Martians now." Though Bava's film stops just short of showing the
aliens landing on Earth, it is fairly obvious what course of action Bava
is hinting at -- the complete, and systematic, destruction of our
"great" civilization. Ironically enough, the "alien" characters, before
becoming infected by yet another form of "alien" influence, are much
more positively drawn than many of the human protagonists of Bava's
other films. Captain Markary, for instance, is a resourceful and
likeable hero who sacrifices his life in an attempt to save his crew.
Throughout Bava's directorial career, he reveals an obsession with the illusory nature of appearances. Every single one of his films deal with
this idea in some form or another, and in relation to Bava's profession
(as a filmmaker and a cinematographer) it is perhaps not surprising that
he should be so aware of this contradiction. As a cinematographer, for
example, it is Bava's job to make the actors and actresses look as
appealing as possible, while as a director of horror films and
thrillers, his job is to keep audiences guessing every step of the way.
TERRORE NELLO SPAZIO is literally founded on this concept, and in some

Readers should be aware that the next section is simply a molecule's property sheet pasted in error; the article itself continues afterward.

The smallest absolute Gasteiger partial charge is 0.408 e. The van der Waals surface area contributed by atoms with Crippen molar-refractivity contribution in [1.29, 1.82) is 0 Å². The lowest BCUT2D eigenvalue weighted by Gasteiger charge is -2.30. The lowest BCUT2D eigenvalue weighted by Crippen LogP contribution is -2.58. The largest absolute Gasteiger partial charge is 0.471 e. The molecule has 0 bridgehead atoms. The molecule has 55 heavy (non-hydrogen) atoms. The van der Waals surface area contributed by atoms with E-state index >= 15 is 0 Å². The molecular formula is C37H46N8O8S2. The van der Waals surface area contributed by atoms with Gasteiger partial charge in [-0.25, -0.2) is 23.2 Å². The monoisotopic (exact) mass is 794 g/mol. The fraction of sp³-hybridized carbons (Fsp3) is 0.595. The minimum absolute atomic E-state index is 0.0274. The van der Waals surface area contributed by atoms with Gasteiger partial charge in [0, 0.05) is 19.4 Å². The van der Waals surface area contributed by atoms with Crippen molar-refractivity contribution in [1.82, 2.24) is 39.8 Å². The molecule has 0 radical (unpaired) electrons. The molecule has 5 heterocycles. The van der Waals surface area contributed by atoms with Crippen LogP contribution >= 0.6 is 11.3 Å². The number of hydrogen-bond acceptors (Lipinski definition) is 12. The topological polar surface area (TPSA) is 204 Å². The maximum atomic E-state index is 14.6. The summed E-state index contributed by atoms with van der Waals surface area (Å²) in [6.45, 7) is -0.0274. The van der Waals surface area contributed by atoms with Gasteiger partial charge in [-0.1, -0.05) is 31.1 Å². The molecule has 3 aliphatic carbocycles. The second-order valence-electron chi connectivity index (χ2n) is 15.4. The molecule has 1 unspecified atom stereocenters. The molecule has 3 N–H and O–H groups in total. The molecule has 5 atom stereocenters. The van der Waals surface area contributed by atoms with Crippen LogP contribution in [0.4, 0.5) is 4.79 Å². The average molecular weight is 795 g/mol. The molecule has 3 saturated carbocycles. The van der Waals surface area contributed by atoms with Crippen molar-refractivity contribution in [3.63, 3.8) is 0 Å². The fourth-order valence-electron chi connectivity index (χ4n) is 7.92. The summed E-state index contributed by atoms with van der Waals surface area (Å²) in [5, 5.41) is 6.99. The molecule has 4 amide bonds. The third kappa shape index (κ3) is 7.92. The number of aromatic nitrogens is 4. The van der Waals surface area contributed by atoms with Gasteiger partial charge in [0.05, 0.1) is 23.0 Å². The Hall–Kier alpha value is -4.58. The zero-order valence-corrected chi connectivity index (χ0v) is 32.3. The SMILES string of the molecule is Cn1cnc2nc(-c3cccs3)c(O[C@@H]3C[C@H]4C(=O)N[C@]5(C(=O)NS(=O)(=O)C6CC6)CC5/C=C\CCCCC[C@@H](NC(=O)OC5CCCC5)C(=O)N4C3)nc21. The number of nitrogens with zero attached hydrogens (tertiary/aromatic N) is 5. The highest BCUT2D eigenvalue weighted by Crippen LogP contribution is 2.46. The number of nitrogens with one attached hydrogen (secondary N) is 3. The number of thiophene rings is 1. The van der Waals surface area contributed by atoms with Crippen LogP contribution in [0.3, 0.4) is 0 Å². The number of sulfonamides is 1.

ways it is among the most richly satisfying explorations of this notion
of Bava's career. The viewer is lulled into thinking that the
characters are of Earthly origin simply because this appears to be the
case. Likewise, the audience is led to believe that the film is set in
the future, yet when Markary and Sanya look at images of the Earth, it
appears as it would have when the film was made. When the dead crew
members become possessed, they still appear to be alive, yet this is not
the case. True, they are marked by the violence of their death throes
-- the idea of the stigmata, carried over from LA FRUSTA E IL CORPO --
but to the rational Dr. Karan, there is no denying the fact that "they
are here, and very much alive." Bava's suggestion is that people, at
large, lack the capacity to see and interpret things correctly. It is
far simpler to accept the surface appearance, and when confronted with
the idea that things are not always as they appear to be, his characters
are frequently unable to fend for themselves. This is certainly the
case in this film, in which the characters are all forced to pay with
their lives for being unable to discern the reality of their situation.
Ultimately what TERRORE NELLO SPAZIO depicts is the futile attempt to
rebel against Evil. Bava recognizes that there is some good in the world
-- even in this one -- but his perspective is that Evil is a dominating
force. In many of his films, the director shows essentially decent
people who are trodden on and destroyed by their greedy and amoral
peers. The astronauts of this film may possess more redeeming qualities
than are usual for Bavian protagonists, but these characteristics
ultimately go for naught. This point of view finds its most graphic
depiction in Bava's later masterpiece LISA E IL DIAVOLO, in which the
forces of darkness, embodied by the smiling and genial image of Satan
(Telly Savalas), are omnipotent.
Review © Troy Howarth